The preferred method for completing this assignment is for you to use an internet search engine to find a copy a blank map of North America (i.e., one that only shows the boundaries of the states and provinces at most) and then copy and paste that image onto PowerPoint slide and label the features you select in your map in that software (Note: Word or a graphics program such as Paint may also be used, if you prefer). If you do not feel technologically savvy enough to do that, you may simply print a hard copy (i.e., paper) map and use colored pencils, etc., to identify each of the physical features you have selected. In either case, it is expected that you will use colors and/or symbols to represent certain types of features (e.g., blue for lakes & rivers, brown triangles for mountain ranges, etc.).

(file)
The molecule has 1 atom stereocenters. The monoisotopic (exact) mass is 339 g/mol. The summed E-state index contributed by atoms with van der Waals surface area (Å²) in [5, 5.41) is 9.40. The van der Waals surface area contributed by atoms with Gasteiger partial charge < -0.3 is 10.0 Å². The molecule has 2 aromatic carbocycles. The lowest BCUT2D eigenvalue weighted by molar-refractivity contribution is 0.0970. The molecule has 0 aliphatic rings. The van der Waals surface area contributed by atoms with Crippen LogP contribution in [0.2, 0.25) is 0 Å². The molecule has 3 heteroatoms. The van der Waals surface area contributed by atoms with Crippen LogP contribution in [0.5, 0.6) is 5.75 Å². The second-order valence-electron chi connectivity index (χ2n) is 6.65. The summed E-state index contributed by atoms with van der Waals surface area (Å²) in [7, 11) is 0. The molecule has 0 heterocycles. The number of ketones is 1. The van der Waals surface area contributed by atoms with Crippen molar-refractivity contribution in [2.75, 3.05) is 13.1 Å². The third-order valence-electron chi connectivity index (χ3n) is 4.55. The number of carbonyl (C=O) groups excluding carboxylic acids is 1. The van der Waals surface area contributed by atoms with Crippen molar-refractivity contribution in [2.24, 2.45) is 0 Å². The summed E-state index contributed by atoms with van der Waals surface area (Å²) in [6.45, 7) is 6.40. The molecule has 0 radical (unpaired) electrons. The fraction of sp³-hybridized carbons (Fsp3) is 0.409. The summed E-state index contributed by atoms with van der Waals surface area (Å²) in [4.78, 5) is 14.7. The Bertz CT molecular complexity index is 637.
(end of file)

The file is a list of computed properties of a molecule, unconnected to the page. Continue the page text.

Your map must also contain a title, legend (i.e., set of boxes indicating colors or symbols used on the map), and list of sources used (this should be at the bottom of the map). Blank outline maps may be obtained from the Internet or other print sources, provided that they are acceptable to the instructor. NOTE: If you opt to construct a hard copy map, you may wish to copy the map onto an 11"x17" paper in order to provide more room for writing.
Maps will be evaluated on the basis of completeness, accuracy, and neatness. (Note: While you are not expected to be an expert cartographer, you are expected to demonstrate professionalism in your efforts, as well as an effort to carefully understanding of the location and extent of the features being mapped through the attention to detail that is illustrated in your work.)